... in education

Tiger mothers without claws

07 Sep 2012 | 207 words | education mediocrity netherlands

One of the most annoying aspects of the Netherlands is the profound love this society has for all things mediocre. this expresses itself in a large number of proverbs that warn against being not normal or raising your head above the ground-level.

One of the most unfortunate results of this cultural trait is what is known as ‘zesjescultuur‘ referring to the 6 points out of 10 that you need to score in an exam to pass, which are generally considered to be the optimum result of an exam since achieving any more points would require more work (and result in an undesirable deviation from the norm).

To me it is one of the big mysteries of this country how it can be that pretty much everyone agrees that the ‘zesjescultuur’ is bad and shameful and still nothing seems to change. Yesterday while sitting in a coffee shop (the starbucks type) i noticed this cover of the weekend women’s insert of the Telegraaf daily wihc effetively eradicates all hope that this will ever change:

Turns out that all the Tiger-mothers of the Netherlands aim for is that their kids score ‘better than a 6’. Guess it is time for some kind of ‘real tiger mothers’ stamp of approval…

Computer Science is the Science of the Future [and more pics from Cuba]

07 Dec 2008 | 333 words | future cuba photos technology education

So i finally finished uploading my pictures from cuba to flickr [see here and here]. among them is one more series that deserves special attention. it consists of a number of photos of an abandonened boarding school building that we found along the road from Bayamo to Las Tunas in eastern Cuba. The soviet-style prefabricated builing stands at a stark contrast with the surrounding countryside. When we first stopped there we had no idea what the building was. While exploring the building it became clear that it used to house a boarding school (there is a former boarding school head’s office next to the former communist party of cuba’s office) on the first floor of one of the wings.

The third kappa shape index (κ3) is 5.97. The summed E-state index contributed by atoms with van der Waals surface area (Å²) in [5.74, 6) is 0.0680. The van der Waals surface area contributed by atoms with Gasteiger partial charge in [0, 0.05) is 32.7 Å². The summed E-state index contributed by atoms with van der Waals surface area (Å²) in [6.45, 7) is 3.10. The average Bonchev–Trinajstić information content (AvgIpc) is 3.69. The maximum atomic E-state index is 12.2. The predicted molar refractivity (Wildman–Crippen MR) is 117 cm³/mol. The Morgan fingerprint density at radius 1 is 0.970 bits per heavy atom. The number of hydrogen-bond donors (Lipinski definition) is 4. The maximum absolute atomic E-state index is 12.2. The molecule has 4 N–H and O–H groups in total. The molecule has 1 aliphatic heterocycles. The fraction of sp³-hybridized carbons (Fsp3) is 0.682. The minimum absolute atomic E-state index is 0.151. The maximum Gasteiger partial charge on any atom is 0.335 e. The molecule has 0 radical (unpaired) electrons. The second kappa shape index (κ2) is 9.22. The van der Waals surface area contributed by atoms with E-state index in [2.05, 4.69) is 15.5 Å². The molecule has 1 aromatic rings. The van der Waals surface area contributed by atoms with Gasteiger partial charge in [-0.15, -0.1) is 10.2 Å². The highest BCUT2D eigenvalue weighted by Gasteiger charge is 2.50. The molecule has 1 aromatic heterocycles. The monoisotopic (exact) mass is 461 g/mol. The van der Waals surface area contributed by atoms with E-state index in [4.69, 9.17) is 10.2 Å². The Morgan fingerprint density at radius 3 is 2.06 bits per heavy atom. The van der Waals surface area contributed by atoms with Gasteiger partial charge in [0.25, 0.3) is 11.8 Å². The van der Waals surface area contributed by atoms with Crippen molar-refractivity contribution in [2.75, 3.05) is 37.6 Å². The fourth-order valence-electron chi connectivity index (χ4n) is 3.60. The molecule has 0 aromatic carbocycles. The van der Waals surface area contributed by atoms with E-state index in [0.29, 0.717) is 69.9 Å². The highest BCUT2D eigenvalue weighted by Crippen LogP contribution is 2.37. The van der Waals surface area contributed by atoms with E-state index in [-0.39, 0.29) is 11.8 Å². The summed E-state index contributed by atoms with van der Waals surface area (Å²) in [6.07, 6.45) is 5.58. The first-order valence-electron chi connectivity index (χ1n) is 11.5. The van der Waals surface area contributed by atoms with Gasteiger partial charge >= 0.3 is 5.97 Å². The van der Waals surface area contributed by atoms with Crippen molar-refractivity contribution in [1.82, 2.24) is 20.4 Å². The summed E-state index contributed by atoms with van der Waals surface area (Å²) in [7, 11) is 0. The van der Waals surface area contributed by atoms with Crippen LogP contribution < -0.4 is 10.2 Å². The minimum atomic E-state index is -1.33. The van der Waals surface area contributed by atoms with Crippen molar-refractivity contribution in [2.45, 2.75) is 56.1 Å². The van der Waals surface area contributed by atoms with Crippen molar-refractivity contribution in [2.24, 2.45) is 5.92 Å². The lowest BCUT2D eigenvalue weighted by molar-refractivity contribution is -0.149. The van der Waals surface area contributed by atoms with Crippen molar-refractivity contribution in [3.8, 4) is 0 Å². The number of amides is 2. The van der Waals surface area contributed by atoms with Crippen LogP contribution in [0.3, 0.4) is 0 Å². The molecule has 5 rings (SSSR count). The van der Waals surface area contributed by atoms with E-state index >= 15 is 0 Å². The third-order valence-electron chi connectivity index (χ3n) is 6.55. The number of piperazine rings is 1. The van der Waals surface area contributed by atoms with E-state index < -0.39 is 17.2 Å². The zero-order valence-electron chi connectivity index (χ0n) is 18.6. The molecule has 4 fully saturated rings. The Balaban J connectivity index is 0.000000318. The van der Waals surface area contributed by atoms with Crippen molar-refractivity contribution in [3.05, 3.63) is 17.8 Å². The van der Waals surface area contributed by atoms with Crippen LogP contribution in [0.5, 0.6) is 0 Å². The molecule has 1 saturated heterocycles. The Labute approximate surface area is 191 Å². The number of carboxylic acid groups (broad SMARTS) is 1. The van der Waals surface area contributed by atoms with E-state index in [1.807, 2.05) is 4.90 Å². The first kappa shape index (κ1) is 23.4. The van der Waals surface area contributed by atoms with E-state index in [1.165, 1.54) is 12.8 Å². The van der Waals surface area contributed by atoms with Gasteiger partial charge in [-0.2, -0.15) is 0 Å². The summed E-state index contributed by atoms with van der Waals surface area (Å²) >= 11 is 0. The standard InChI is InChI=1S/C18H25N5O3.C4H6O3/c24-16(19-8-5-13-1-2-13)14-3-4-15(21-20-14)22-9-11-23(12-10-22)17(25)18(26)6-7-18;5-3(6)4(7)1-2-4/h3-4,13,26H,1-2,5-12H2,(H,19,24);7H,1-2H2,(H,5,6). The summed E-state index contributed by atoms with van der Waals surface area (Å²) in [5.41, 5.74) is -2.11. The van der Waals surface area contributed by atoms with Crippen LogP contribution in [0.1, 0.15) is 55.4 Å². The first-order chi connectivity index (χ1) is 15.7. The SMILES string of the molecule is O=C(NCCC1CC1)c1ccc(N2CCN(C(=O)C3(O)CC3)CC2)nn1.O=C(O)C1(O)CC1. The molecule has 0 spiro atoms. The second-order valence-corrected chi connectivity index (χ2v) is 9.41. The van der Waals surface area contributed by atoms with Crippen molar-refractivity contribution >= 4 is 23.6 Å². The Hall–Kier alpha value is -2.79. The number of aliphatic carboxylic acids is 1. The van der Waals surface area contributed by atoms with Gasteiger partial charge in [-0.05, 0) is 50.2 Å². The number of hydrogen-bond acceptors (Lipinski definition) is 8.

I would guess that the building stands empty for at least 5 years or so. Based on this it is in remarkably good condition: Everything that can be reused (such as the window panes or the threads of the second staircase) has been taken away, but for the rest the building is remarkable clean and the walls are still covered with propaganda slogans promising support for Fidel, Raúl & the Revolution.

Most interesting were a number of rooms that seem to have been used as computer science labs. There are two rooms in the vast building that have inscriptions in a programming language (basic?) painted on the walls: In one – otherwise empty – room the inscription on the wall reads:

INPUT [“mensaje”] , PRINT [] OPEN “dispositivo:nombre” FOR AS [see picture here]

and in another room the inscriptions on the wall read:

PRINT [] DIM , INPUT [“mensaje”] , IF-THEN-ELSE IF THEN [else ] [see picture here]